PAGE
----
National Lecture Program

AIA Lecturer: Steven Ellis

Affiliation: University of Cincinnati

Steven Ellis is with the Department of Classics at the University of Cincinnati, and holds his Ph.D. from the University of Sydney.  His areas of specialization include Roman urbanism and social history, ancient architecture, Greek and Roman art and archaeology, and the excavation of complex urban sites; his is the project director for the Pompeii Archaeological Research Project at Porta Stabia, and the East Isthmia Archaeological Project.  Professor Ellis has published widely, and has several recent forthcoming works on aspects of his work in Pompeii.


Roman cities present a patchwork of socio-economic contrast, with enormous civic monuments mixed among more modest spaces from shops to sewers, not to mention every manner of house big and small.  Whether through scale, or the diversity of the parts, even the most poorly preserved Roman cities can overwhelm our best efforts to understand their urban and social textures.  This presentation explores various approaches to defining and understanding the social character and development of Roman neighborhoods, drawing on the recent excavations of the Porta Stabia neighborhood at Pompeii.  These excavations, under the auspices of the University of Cincinnati and the American Academy in Rome, targeted two town blocks of the city, as well as several adjacent, civic structures (the fortification wall and gate, the streets, and the Quadriporticus); the excavations covered more than ten separate building plots (c. 4000m2) made up of shops, houses, and hospitality establishments.  This ‘behind-the-scenes’ view of the latest excavations at Pompeii opens up an entirely new perspective on the city, with a special focus on the lives and livelihoods of the Pompeian sub-elite.


Short bibliography and/or website on lecture topic:

Ellis, Steven J.R., 2018, The Roman Retail Revolution. Oxford University Press.

This presentation dives deep into the social and economic worlds of the Roman shop.  As the most common form of any singular type of Roman building, shops were at once a vital fixture in the operation of a Roman city: they were omnipresent along all of the busiest roads, and gathered in number at street intersections and other central locations.  But what do we really know about the place of Roman shops and bars in all of this urban system?  And how can we better understand how they were used by those on either side of the shop counter?  In order to throw some new light on the formation of Roman retail landscapes, a new kind of socio-economic framework is offered to understand the motivations behind urban investment in Roman shops.  Their historical development is also unraveled to identify three major waves – or, revolutions – in the shaping of retail landscapes.  The presentation features two entirely new bodies of evidence.  The first is generated from the University of Cincinnati’s recent archaeological excavations into a Pompeian neighborhood of close to 20 shop-fronts.  The second comes from the presenter’s field-survey of the retail landscapes of more than 100 cities from across the full breadth of the Roman world.  The richness of this information, combined with an interdisciplinary approach to the lives of the Roman sub-elite, results in a refreshingly original look at the history of retailing and urbanism in the Roman world.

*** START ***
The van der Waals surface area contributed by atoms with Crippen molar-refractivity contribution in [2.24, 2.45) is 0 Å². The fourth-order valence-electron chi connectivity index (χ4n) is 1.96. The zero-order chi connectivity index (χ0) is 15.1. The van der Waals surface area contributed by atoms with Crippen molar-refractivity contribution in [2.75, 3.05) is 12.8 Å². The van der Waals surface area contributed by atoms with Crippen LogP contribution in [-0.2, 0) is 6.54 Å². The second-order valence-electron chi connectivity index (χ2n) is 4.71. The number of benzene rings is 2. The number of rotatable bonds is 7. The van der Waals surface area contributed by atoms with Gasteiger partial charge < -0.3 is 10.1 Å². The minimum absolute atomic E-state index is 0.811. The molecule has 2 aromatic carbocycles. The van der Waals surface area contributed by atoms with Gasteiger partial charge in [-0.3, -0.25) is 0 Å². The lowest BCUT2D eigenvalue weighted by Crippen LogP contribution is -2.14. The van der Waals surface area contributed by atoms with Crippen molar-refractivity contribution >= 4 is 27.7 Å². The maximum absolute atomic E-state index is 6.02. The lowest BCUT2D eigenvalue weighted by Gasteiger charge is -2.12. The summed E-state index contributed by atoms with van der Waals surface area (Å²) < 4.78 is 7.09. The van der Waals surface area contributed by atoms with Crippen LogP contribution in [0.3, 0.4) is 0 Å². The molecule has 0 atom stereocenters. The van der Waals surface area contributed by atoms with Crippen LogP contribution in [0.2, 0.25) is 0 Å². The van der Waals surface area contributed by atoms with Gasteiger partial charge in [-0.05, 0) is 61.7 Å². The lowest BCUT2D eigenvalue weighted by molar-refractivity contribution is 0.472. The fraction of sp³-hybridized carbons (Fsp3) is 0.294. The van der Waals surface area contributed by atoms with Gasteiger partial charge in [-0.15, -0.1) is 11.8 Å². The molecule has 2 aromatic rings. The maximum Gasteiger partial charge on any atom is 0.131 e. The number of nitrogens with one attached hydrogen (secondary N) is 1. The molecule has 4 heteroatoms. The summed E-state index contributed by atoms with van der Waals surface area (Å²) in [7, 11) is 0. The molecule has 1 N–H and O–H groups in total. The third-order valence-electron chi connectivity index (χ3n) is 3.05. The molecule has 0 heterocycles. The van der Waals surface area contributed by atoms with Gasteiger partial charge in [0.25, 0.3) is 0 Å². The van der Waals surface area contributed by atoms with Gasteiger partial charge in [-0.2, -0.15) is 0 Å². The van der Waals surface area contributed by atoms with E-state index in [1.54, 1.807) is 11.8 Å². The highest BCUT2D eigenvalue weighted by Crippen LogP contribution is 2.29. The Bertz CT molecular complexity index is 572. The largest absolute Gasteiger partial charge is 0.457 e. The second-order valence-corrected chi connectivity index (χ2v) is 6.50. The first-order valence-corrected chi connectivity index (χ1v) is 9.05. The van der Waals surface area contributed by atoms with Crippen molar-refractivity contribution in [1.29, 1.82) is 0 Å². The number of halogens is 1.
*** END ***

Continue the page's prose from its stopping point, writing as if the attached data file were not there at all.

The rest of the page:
Short bibliography and/or website on lecture topic:

Ellis, Steven J.R., 2018, The Roman Retail Revolution. Oxford University Press.

In this presentation we take a ‘behind-the-scenes’ tour of the latest (and still ongoing) excavations of the Punic and Roman city of Tharros, on the west coast of Sardinia.  Considered one of the most spectacular archaeological sites in the Mediterranean, perched as the city is along a narrow peninsular into the sea, Tharros has long attracted visitors to its shores, from Phoenicians and Carthaginians to Romans and Spaniards, all of them taking advantage of its prime location and protected harbor.  As a commercial center, Tharros serviced one of the most important trading routes of the Mediterranean, that between Carthage and Marseille.  Early results from the excavations by the University of Cincinnati show that this movement of people and material made an important impact on the livelihoods of the town’s local inhabitants; new foods were consumed, new cultural customs were adopted, and new ideas in architecture were developed.  But these discoveries are so new that the presentation is less about showcasing results and answers as it is about exploring the various ways in which the team is approaching an archaeological excavation of this type, one that is focused on questions of the social and structural making of a long-lived city.  Paired as the project is with Cincinnati’s excavations at Pompeii, the presentation will also examine the extent to which two related projects of two different cities can connect both information and methodologies to help form a richer understanding of Roman urbanization.

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